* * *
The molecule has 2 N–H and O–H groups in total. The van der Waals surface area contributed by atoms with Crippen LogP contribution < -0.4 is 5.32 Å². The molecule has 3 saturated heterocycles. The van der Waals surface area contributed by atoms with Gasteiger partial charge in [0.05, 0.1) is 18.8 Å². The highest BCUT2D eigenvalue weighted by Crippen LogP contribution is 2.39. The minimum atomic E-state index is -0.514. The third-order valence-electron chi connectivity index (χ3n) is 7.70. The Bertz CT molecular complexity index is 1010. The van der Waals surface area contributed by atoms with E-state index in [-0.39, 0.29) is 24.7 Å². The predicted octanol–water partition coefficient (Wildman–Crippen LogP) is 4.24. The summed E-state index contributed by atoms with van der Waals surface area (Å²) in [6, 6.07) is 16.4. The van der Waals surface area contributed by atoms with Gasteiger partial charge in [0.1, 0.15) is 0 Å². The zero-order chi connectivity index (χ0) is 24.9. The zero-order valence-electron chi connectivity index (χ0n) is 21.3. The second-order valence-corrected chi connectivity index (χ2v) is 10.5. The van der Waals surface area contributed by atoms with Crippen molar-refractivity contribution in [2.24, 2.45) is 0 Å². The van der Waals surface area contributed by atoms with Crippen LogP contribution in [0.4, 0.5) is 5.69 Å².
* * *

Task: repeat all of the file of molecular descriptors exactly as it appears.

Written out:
The molecule has 2 N–H and O–H groups in total. The van der Waals surface area contributed by atoms with Crippen LogP contribution < -0.4 is 5.32 Å². The molecule has 3 saturated heterocycles. The van der Waals surface area contributed by atoms with Gasteiger partial charge in [0.05, 0.1) is 18.8 Å². The highest BCUT2D eigenvalue weighted by Crippen LogP contribution is 2.39. The minimum atomic E-state index is -0.514. The third-order valence-electron chi connectivity index (χ3n) is 7.70. The Bertz CT molecular complexity index is 1010. The van der Waals surface area contributed by atoms with E-state index in [-0.39, 0.29) is 24.7 Å². The predicted octanol–water partition coefficient (Wildman–Crippen LogP) is 4.24. The summed E-state index contributed by atoms with van der Waals surface area (Å²) in [6, 6.07) is 16.4. The van der Waals surface area contributed by atoms with Gasteiger partial charge in [0.1, 0.15) is 0 Å². The zero-order chi connectivity index (χ0) is 24.9. The zero-order valence-electron chi connectivity index (χ0n) is 21.3. The second-order valence-corrected chi connectivity index (χ2v) is 10.5. The van der Waals surface area contributed by atoms with Crippen molar-refractivity contribution in [2.24, 2.45) is 0 Å². The van der Waals surface area contributed by atoms with Crippen LogP contribution in [0.4, 0.5) is 5.69 Å².